North Korea sentenced Otto Warmbier of Ohio to 15 years of hard labor after a one hour trial on Wednesday. Warmbier, a 21 year-old college student, had been studying Economics at the University of Virginia. He was merely a tourist on January 1, when he was arrested for stealing a propaganda banner. He revealed that a friend’s mother wanted one to hang in her church, apparently for display purposes.
North Korea received a clear message concerning Otto Warmbier within hours of the sentencing. The Obama Administration has demanded the immediate pardon and release of Warmbier. Bill Richardson, former Ambassador to the United Nations, told the Associated Press, as reported in USA Today, that he had met with North Korean diplomats in New York on Tuesday. On Wednesday, following the sentencing, America is even more insistent.
North Korea sentenced Otto Warmbier after he confessed to taking the banner, and expressed that it was a serious crime. The young man was arrested with the flag as he was attempting to catch a flight home on January 2, according to CNN. Since then, he has been jailed, humiliated, and terrified of his potential fate for what in North Korea is a serious crime. He cried and begged for mercy at his trial, and apparently North Korea felt they were merciful in their sentencing.
The confession Otto Warmbier was forced to make obviously had little resemblance to the truth, or an American point of view. He had been advised by Korean officials on the manner in which he should speak in court. It is hard for Americans to even imagine the way courts operate in North Korea.
“I never, never should have allowed myself to be lured by the United States administration to commit a crime in this country.”
When North Korea sentenced Otto Warmbier, he wept uncontrollably, and it is apparent the student is terrified. He is far from home in a strange country, away from family and friends. He is confronted by a culture that is difficult for Americans to comprehend. He did not realize that stealing a political banner was such a serious offense. Even so, Mr. Warmbier is a very bright young man in the estimation of the University of Virginia. He was an Echols Scholar, an honor, characterized as a four-year academic program, and reserved for only 250 students in each graduating class. Echols scholars are described in glowing terms by the university administration literature.
“[Echols scholars Are] intellectual risk-takers, [who have shown] academic excellence, intellectual leadership, and evidence of the ability to grapple with complex topics.”
How could North Korea have sentenced Otto Warmbier, a U.S. college student of such potential, then use him for hard labor? Why did such a gifted student not realize he should not test the Korean Government by stealing a political propaganda banner from their country? In America, defacement of property, including burning the American flag, has very little consequence, but the degree of respect and admiration the Korean Government expects of citizens and visitors is far higher. North Korea does not tolerate many behaviors that are common in the U.S. In his youth, he was apparently unaware of the high risk involved in what he thought was an insignificant prank. Otto Warmbier has since learned that he must speak as the North Koreans think. USA Today reports that the college student told Korean reporters he understands his crime.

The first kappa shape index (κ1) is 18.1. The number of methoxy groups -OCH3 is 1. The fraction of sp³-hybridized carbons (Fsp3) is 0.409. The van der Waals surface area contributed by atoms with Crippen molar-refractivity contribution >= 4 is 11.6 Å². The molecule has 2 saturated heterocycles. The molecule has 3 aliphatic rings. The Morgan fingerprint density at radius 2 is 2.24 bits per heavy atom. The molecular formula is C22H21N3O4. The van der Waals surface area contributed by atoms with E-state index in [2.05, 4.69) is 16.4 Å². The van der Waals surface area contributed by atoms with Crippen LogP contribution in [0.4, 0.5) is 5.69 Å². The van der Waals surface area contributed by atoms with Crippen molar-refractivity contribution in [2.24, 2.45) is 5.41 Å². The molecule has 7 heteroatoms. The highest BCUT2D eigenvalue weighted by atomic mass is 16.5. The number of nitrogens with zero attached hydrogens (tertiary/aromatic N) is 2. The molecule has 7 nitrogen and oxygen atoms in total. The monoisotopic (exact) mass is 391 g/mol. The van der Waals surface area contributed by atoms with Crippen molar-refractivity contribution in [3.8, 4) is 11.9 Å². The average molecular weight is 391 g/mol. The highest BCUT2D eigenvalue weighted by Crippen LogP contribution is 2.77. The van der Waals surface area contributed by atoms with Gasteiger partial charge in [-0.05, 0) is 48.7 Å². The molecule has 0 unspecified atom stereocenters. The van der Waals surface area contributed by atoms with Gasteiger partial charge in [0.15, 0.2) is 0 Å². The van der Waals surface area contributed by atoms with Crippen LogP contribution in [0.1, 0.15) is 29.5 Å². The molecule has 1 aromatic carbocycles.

“On the early morning of Jan. 1, 2016, I committed my crime, of taking out the important political slogan from the staff-only area of the Yanggakdo International Hotel, which aimed at harming the work ethic and the motivation of the Korean people, I beg you, the people and government of the DPRK, for your forgiveness.”
North Korea has sentenced U.S. citizens like Otto Warmbier to hard labor before. The Washington Post reports that frequently, it is Christianity and religious behaviors that land them in Korean prisons. Kenneth Bae is a Korean American missionary, also sentenced to 15 years of hard labor, for proselytizing and allegedly by doing so, he was attempting to overthrow the Korean Government. Bae performed his hard labor on a farm, eight hours a day, six days a week, from November 3, 2012 to November 8, 2014. Kenneth Bae was held prisoner in Korea longer than any other American. While 735 days is a long time, it is not the 15 years Otto was sentenced to. Most of Korea’s American prisoners in similar situations have been released in 213 days or less.
When North Korea sentenced Otto Warmbier to hard labor, their motives may have been to use him to bargain with the United States government. Sometimes these American prisoners are released in prisoner exchange or in return for various concessions. It makes good domestic propaganda when western leaders are humbled to travel to North Korea and plead for the release of citizens. Ambassador Bill Richardson is cautious of making any promises about the fate of Otto Warmbier.
“My concern now is that the U.S.-North Korean relationship is in very low, negative ebb, and I hope that does not affect a humanitarian negotiation for the release of Otto.”
Whatever North Korea planned as they sentenced Otto Warmbier may be thwarted, as Obama is taking a hard line on them, and introducing new sanctions as a consequence of their nuclear weapons program. This may impact negotiations for Otto Warmbier.
While North Korea sentenced Otto Warmbier to 15 years of hard labor, it is likely that the American Government will be able to negotiate his release within the year or two, based on similar past arrests.
[Photo by AP Photo/Kim Kwang Hyon]